For a while now, we have known that American actor James Franco (Spiderman, Harvey Milk, Howl in which he plays the role of Allen Ginsberg) is interested in literature, fine art (Erased James Franco by the American video director Carter) and filmmaking (The Ape, Fool’s Gold). Very recently, he has been to adapting poems, and THE CLERK’S TALE, which we will be presented, is a striking achievement as he makes cinema perfectly match Spencer Reese’s short monologue, while also becoming an established director, filming his characters’ gestures and faces with a striking precision.
What made you first want to make films (a film, an actor, a place, an anecdote…)?
I have always loved film. Since I was a child and before I even understood that films were made by a crew of people, that they were written, cut and edited, I wanted to be a part of them. Back then, my desire to be a part of cinema was a desire to escape into a fantasy world. When I was older, and I had trained as an actor, I was able to escape into film. But after a decade of acting, I realized that I wanted to participate in the construction of those imaginary worlds. As a director I am able to collaborate on all aspects of the filmmaking process. There is little else that is as satisfying as collaborating with other professionals. Now, when I work on a film as a director, I get a whole family of creative people to work with. After working in film for over fourteen years the process doesn’t transport me in the same way. I am less drawn into the imaginary worlds contained in each film’s story, instead, I am now taken up by the creative collaborations. Making films is when I feel most comfortable.
Choose three words which best describe your view on cinema. Why?
Fluid, collaborative, vital.
Film is so malleable. It can so easily move from documentary-like reality to pure fantasy, and usually it is combination of both. It is an art that easily slides across the continuum of artistic possibility. Because there are so many aspects to cinema the filmmaking process engages many different kinds of creative people. It is like a circus where everyone has a different talent and everyone comes together to contribute to the show. I feel most alive when I am creating or around creative people. Filmmaking provides one of the best environments to be creative in a variety of ways.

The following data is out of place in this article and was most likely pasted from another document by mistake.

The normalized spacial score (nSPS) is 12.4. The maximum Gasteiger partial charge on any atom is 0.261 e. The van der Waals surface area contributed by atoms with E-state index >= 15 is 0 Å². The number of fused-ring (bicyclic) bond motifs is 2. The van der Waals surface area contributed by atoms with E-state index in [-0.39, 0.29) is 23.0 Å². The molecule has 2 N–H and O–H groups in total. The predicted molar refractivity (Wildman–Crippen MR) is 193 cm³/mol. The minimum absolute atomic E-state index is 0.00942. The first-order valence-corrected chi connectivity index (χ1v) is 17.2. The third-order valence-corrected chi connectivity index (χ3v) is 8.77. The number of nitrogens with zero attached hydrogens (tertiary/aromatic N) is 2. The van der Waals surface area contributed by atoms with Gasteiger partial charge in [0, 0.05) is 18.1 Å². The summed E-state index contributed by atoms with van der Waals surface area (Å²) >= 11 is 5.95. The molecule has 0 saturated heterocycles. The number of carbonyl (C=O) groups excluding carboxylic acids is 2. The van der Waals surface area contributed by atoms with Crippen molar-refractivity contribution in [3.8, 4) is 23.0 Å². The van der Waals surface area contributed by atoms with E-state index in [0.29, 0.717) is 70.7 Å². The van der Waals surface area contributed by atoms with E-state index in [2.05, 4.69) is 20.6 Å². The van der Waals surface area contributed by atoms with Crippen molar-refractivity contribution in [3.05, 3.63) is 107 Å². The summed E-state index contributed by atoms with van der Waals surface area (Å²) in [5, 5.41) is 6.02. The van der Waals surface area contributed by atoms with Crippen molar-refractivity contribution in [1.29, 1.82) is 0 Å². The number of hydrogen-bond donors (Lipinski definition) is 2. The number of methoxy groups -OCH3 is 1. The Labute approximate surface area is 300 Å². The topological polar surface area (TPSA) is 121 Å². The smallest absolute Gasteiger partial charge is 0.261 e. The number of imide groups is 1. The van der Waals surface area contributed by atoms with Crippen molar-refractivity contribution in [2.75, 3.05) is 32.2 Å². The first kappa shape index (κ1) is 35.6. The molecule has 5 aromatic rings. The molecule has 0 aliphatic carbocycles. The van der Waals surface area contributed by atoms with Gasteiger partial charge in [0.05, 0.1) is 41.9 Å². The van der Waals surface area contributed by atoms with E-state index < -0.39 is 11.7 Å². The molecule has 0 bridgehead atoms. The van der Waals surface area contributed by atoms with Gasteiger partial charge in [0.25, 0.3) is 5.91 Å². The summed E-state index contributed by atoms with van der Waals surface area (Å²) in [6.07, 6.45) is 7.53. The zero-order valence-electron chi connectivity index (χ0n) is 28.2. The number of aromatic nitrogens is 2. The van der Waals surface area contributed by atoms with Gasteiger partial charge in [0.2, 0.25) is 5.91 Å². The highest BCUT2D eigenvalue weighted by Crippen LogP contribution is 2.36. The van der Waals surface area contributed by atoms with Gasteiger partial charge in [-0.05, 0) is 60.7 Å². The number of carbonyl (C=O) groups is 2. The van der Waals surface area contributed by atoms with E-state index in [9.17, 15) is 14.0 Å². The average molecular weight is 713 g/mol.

Where did you get the idea for this film? Was it difficult to shoot?
This film is the latest of a series of short films we have made based on poems. Our film is based on a poem of the same title, “The Clerk’s Tale,” by Spencer Reece. I love adapting poems because the process is different than adapting prose. The narratives in poems are usually less defined than in prose, and there is more emphasis on tone and rhythm. Adapting a poem into film involves a translation of a work that depends heavily on the written word into something that depends primarily on images. The trick to adapting poems is to extrapolate on the narrative and to somehow be loyal to the original tone and the rhythm of the poem in the new language of moving images.
How did you feel when you found out your film had been selected by La Semaine de la Critique?
For as long as I have loved and studied serious cinema, Cannes has consistently proven to be the place where great films are discovered. Because film is so important to my life there is hardly anything better than being in a place where films are so honored. I love being around film lovers. Most of my favorite directors and films have participated at Cannes over the past half-century. I can’t think of a bigger honor as a filmmaker then to be able to engage with this incredible festival.